Between 25% and 89% of Danish pension funds voted in support of ambitious climate resolutions at banks, whereas the average global shareholder support was in the range of 6-13%. If the Danish pension funds were the only ones voting, many of the climate resolutions at both banks and oil&gas companies would have passed.”

Although Danish pension funds were generally supportive of climate resolutions, there was a large variation between the pension funds. It is particularly concerning that some of the largest Danish pension funds, such as Danica Pension and PFA, are clearly failing to align their shareholder voting practices with their climate commitments. This is despite their membership in investor initiatives like Climate Action 100+, which leads to a troubling conclusion: CA100+ is not effective in compelling investors to push heavy emitters towards a 1.5 degree pathway” says Thomas Meinert Larsen, spokesperson for AnsvarligFremtid.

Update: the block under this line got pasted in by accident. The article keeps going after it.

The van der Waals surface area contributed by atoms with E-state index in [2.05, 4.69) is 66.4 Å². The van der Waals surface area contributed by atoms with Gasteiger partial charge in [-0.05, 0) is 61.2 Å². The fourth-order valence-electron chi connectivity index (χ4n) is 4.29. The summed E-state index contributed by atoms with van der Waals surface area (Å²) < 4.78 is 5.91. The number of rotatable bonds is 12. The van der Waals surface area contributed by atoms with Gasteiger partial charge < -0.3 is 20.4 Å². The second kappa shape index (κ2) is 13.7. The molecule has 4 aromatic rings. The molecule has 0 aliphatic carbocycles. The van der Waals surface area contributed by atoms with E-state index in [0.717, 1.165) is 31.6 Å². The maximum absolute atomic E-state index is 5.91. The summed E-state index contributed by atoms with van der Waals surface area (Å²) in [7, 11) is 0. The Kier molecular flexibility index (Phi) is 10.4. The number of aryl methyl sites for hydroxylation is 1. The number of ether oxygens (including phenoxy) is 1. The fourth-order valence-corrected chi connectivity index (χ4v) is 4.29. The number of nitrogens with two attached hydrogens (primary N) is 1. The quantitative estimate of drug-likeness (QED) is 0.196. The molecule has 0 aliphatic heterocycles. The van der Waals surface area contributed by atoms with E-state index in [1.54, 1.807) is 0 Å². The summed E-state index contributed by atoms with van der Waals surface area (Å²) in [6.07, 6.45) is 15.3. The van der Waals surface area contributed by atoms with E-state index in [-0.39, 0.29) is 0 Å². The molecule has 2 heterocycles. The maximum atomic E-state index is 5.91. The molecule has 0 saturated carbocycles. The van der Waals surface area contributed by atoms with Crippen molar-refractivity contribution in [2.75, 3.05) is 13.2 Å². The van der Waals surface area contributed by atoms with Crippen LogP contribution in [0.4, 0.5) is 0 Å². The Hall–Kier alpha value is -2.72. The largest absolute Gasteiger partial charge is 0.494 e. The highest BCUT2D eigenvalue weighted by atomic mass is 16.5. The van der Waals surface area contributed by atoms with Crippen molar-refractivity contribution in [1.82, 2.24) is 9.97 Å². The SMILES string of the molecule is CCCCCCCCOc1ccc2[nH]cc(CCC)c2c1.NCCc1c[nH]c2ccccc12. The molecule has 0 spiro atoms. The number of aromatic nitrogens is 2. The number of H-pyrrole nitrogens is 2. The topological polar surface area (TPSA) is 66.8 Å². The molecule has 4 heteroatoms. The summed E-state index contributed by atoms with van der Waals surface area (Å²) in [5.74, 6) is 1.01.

Key findings of the report:

● Danish pension funds generally support climate resolutions requesting banks to align their business model with the International Energy Agency (IEA) Net Zero Emissions by 2050 scenario
Danish pension funds are much more likely to vote in favor of climate resolutions at banks´ AGMs than the average global shareholder. This is clear from evaluating resolutions requesting banks “to establish a policy aligned with IEA NZE 2050”, hence implying providing no additional finance to new fossil projects. Between 25% and 89% of Danish pension funds voted in support of such resolutions, whereas the average shareholder support was in the range of 6-13%.